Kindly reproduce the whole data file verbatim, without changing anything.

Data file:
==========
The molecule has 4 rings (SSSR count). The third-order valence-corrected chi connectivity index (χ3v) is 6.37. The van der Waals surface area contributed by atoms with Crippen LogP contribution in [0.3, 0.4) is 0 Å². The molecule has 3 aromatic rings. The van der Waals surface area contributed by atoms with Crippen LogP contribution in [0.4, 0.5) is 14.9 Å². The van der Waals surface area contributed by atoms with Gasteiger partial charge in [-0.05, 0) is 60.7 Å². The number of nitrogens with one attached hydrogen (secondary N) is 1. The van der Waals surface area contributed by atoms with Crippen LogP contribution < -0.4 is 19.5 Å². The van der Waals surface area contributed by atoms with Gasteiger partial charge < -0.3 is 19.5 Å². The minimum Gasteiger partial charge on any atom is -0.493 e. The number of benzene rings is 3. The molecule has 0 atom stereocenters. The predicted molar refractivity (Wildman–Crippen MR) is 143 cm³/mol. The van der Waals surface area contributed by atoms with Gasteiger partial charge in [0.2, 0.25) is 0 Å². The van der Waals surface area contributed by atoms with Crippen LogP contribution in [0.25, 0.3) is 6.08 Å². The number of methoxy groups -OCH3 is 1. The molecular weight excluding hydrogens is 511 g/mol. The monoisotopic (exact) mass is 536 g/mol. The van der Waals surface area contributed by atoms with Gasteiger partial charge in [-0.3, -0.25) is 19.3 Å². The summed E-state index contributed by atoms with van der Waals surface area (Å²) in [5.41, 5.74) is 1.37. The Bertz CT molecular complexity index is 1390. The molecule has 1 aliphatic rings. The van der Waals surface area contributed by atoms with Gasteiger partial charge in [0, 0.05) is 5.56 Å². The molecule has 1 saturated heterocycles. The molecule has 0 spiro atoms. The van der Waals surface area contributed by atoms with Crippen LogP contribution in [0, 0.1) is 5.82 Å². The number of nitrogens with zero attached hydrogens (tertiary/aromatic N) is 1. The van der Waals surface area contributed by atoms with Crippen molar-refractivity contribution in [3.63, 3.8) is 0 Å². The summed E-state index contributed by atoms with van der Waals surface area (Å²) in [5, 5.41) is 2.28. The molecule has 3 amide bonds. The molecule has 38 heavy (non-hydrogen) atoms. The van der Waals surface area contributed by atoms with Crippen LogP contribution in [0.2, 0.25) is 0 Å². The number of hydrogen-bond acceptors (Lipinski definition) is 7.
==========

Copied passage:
The molecule has 4 rings (SSSR count). The third-order valence-corrected chi connectivity index (χ3v) is 6.37. The van der Waals surface area contributed by atoms with Crippen LogP contribution in [0.3, 0.4) is 0 Å². The molecule has 3 aromatic rings. The van der Waals surface area contributed by atoms with Crippen LogP contribution in [0.4, 0.5) is 14.9 Å². The van der Waals surface area contributed by atoms with Gasteiger partial charge in [-0.05, 0) is 60.7 Å². The number of nitrogens with one attached hydrogen (secondary N) is 1. The van der Waals surface area contributed by atoms with Crippen LogP contribution < -0.4 is 19.5 Å². The van der Waals surface area contributed by atoms with Gasteiger partial charge < -0.3 is 19.5 Å². The minimum Gasteiger partial charge on any atom is -0.493 e. The number of benzene rings is 3. The molecule has 0 atom stereocenters. The predicted molar refractivity (Wildman–Crippen MR) is 143 cm³/mol. The van der Waals surface area contributed by atoms with Gasteiger partial charge in [0.2, 0.25) is 0 Å². The van der Waals surface area contributed by atoms with Crippen LogP contribution in [0.25, 0.3) is 6.08 Å². The number of methoxy groups -OCH3 is 1. The molecular weight excluding hydrogens is 511 g/mol. The monoisotopic (exact) mass is 536 g/mol. The van der Waals surface area contributed by atoms with Gasteiger partial charge in [-0.3, -0.25) is 19.3 Å². The summed E-state index contributed by atoms with van der Waals surface area (Å²) in [5.41, 5.74) is 1.37. The Bertz CT molecular complexity index is 1390. The molecule has 1 aliphatic rings. The van der Waals surface area contributed by atoms with Gasteiger partial charge in [0, 0.05) is 5.56 Å². The molecule has 1 saturated heterocycles. The molecule has 0 spiro atoms. The van der Waals surface area contributed by atoms with Crippen LogP contribution in [0, 0.1) is 5.82 Å². The number of nitrogens with zero attached hydrogens (tertiary/aromatic N) is 1. The van der Waals surface area contributed by atoms with Crippen molar-refractivity contribution in [3.63, 3.8) is 0 Å². The summed E-state index contributed by atoms with van der Waals surface area (Å²) in [5, 5.41) is 2.28. The molecule has 3 amide bonds. The molecule has 38 heavy (non-hydrogen) atoms. The van der Waals surface area contributed by atoms with Crippen LogP contribution in [0.2, 0.25) is 0 Å². The number of hydrogen-bond acceptors (Lipinski definition) is 7.